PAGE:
5. I was underwhelmed by it. To me, it doesn't come close to The Corrections, which I think is a truly brilliant book. It tries - lord it does try - but there just are some issues with this one. The opening section of the book - in which he tells about Patty and Walter's Minnesota life in the third person, is simply incredible. I loved it. He has some turns of phrase in that section that quite literally just took my breath away with their succinct ease. I really couldn't rave enough about that part. But then he goes into a autobiography section of one of the characters and it just doesn't work as well. Was this of necessity? Can his character be as good of a writer as Franzen is? If the answer is no - then you're taking away so much of the potential of any Franzen book. If it is yes, then you have to ask yourself why these sections are not as good. I get the sense that Franzen chose to make those sections the way they are, but it left me feeling quite bereft after that first section. The actions of the characters are at times, not believable and I suppose in the end, I just wasn't entirely sure what he was trying to get at with this one. Some of it is just too specific to be a sort of 'American life' slice. He seems to be trying to make some grander point, but I must admit it escaped me. I'd still recommend the read - if just for that first part, but don't expect it to be as good as The Corrections.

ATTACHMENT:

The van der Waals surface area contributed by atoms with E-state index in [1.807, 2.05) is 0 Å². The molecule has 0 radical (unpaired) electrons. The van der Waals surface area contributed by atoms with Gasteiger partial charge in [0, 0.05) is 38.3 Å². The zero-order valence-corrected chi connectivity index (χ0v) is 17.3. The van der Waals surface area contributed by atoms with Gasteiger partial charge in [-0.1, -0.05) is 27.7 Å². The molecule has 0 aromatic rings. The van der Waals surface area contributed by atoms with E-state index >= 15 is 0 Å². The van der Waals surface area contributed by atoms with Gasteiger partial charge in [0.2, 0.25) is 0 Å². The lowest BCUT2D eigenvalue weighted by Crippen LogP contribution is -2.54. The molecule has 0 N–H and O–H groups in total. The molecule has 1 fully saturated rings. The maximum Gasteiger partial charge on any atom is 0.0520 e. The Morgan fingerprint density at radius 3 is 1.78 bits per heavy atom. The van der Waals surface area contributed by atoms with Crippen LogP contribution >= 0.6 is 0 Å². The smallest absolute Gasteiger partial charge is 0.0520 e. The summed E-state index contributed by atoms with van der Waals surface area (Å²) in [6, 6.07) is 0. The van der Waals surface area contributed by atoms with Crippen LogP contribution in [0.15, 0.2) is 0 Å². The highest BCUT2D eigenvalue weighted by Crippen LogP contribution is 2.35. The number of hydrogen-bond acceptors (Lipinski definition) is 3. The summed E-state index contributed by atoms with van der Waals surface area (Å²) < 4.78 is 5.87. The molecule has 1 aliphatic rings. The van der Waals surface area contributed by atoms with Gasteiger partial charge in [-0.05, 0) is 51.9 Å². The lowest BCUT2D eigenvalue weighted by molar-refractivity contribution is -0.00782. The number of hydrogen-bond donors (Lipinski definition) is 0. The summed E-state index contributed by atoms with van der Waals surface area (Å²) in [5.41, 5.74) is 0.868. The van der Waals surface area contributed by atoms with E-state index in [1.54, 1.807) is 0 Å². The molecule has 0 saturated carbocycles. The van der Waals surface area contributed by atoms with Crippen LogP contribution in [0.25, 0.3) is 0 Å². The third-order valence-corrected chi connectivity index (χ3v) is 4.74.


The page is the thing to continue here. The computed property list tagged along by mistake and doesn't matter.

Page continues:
6. I'm in the Stewart camp with this one. I really thought it was a bit of a cheat from the beginning. Put a sympathetic character immediately in great peril and then drag your audience along to make sure he's all right. I suppose that's not a new literary gimmick but it felt gimmicky to me with Room. There were quite a few problems with specifics I thought. I didn't believe that Jack's mother would have planned the sort of escape that she did. I don't think she would have risked Jack that way. I also don't believe he even remotely would have had the ability to do what he did. The sensory overload would have been immense and I'm more prone to think that he simply would have been in a semi-catatonic state for quite a while. As it was, the 'slight' disorientation simply wasn't enough. I don't understand why he's so good at verbal abilities and math. I understand that the mother had to fill the time in - but I don't think this have happened. And most of all, I don't think this situation would have a happy ending. The book requires it - who the hell wants to read all that misery and not have a pay-off? - but it's not realistic. The boy would have so many problems with integration and his grasp on his mother's new position in this new world. And what few problems he does have seem to disappear mostly in a few weeks. I don't believe the major plot development with the mother (at least at that moment in the time frame) either. Too unrealistic - too gimmicky.